Last Updated on October 19, 2020
About SAR (Specific Absorption Rate)
SAR, or Specific Absorption Rate, is a measure of the amount of Radio Frequency (RF) Electromagnetic Fields (EMFs) absorbed by the human body when using an electronic device.
This rate is measured as the power absorbed within a defined area of body tissue in a standard measurement of watts per kilogram (W/kg).
SAR can be an average measure over the entire body, or a small sample amount. What you get is the greatest level measured in a defined area of the body.
SAR measures exposure within the frequency range of 100 kHz and 10 GHz which includes electronic devices such as laptops, tablets, WiFi routers and cell phones.
The value is highly dependent upon the body parts being tested, energy levels and the proximity to the radiating source.
The SAR value is established by selecting areas of the body to be tested, finding the highest absorption rate while exposing that area closest to the radiating source.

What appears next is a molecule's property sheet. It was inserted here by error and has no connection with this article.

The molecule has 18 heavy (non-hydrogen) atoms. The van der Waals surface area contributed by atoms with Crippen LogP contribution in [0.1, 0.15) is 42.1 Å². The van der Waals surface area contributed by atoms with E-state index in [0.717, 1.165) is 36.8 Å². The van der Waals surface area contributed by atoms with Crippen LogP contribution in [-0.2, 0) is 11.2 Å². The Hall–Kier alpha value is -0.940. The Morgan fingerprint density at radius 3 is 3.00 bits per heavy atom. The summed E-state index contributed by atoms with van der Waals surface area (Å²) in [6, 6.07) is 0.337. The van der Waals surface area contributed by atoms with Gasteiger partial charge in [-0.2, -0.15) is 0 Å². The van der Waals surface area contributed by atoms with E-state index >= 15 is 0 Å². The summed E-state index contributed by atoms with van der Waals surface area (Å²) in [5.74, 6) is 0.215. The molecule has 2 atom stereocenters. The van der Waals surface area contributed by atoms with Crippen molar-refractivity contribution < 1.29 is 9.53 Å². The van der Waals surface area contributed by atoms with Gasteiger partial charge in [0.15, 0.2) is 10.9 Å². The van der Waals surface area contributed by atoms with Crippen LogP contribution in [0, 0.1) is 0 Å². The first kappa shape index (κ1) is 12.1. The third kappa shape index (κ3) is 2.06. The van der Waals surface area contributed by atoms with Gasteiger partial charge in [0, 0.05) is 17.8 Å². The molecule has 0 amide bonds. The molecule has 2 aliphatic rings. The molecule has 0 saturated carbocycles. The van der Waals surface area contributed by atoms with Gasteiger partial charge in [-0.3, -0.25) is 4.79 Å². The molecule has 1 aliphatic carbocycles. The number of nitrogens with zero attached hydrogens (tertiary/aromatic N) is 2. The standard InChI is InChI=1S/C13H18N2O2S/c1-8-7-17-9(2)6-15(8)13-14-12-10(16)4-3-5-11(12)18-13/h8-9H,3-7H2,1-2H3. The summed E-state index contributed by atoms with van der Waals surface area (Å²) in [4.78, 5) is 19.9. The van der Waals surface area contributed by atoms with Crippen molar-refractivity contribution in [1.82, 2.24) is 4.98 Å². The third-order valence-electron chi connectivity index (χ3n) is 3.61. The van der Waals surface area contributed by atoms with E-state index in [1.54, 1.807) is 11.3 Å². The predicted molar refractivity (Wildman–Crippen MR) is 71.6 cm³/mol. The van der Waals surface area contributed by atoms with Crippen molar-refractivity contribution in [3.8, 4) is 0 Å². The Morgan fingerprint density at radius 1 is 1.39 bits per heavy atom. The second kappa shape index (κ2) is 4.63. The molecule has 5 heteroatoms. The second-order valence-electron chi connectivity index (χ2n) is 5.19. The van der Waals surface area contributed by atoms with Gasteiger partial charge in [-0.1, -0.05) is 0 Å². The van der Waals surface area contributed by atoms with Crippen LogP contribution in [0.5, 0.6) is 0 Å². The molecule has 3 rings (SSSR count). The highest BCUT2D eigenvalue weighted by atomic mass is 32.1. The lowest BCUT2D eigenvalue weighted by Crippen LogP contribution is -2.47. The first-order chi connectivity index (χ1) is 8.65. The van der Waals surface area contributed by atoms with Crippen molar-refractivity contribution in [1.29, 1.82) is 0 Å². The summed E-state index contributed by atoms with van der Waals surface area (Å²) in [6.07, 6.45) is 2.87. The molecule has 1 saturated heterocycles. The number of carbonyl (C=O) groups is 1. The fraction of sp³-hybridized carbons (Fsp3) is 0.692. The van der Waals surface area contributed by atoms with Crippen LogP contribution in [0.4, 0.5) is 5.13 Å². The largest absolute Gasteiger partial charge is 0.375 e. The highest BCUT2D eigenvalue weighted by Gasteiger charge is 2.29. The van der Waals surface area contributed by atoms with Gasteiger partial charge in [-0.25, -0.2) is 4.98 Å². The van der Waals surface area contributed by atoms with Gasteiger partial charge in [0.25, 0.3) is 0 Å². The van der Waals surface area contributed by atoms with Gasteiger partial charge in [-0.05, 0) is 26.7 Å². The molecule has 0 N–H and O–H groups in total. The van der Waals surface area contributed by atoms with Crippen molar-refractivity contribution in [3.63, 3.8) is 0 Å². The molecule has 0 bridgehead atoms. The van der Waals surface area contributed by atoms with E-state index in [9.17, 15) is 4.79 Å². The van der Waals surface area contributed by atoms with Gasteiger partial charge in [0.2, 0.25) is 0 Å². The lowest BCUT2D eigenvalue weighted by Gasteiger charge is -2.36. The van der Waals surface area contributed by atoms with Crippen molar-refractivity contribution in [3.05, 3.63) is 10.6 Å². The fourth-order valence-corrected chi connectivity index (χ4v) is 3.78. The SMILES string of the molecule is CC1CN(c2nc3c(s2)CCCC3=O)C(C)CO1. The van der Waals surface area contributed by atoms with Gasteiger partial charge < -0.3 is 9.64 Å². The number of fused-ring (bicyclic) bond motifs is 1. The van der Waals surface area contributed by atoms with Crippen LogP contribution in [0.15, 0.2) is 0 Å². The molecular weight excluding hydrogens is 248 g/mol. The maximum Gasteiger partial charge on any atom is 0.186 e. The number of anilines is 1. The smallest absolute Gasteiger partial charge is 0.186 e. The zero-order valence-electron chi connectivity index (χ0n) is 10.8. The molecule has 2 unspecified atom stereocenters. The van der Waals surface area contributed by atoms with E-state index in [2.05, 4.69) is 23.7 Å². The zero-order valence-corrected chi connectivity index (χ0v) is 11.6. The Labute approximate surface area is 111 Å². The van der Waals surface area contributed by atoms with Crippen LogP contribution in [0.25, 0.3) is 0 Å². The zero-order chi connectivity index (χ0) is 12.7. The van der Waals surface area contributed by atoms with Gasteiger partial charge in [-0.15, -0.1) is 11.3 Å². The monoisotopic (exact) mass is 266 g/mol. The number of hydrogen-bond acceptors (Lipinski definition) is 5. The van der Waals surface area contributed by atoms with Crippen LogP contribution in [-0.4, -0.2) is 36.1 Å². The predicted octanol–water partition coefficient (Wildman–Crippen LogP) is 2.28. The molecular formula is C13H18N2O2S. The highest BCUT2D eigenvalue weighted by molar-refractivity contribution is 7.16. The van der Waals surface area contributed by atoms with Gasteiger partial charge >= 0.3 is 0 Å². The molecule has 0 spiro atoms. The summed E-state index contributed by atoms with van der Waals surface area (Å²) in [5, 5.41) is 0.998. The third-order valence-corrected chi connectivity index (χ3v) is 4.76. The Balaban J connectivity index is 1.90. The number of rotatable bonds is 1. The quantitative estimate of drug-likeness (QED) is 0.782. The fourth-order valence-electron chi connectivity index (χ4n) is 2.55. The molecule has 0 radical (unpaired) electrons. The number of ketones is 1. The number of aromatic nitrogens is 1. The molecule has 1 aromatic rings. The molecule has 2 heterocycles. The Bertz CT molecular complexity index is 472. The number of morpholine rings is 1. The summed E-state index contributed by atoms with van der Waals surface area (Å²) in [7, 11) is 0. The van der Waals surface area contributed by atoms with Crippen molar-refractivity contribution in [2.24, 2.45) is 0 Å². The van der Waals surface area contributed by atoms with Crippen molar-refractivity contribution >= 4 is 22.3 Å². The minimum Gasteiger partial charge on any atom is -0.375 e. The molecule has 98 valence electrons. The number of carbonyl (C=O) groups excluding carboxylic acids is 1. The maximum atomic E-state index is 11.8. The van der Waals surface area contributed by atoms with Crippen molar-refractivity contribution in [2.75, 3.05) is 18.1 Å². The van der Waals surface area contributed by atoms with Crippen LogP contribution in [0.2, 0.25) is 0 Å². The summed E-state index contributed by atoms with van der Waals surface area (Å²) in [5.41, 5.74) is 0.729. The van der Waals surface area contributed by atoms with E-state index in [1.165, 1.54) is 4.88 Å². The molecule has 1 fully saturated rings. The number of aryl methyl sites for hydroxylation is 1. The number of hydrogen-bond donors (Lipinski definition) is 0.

There are guidelines for SAR established by national and international organizations.
For example, below are SAR requirements for cell phones, set in 1993, which became adopted by the Federal Communications Commission (FCC) in 1996. Back then, only a small fraction of the population were using cell phones, and only for minutes of the day.
United States SAR Limits
In the US, the Federal Communication Commission (FCC) requires that cell phones have a SAR level at or below 1.6 watts per kilogram (W/kg) taken over a volume containing a mass of 1 gram (g) of tissue.
European Union SAR Limits
The EU has set SAR limits for mobile phones (and other such hand-held devices), to be less than or equal to 2 W/kg averaged over 10 g of tissue.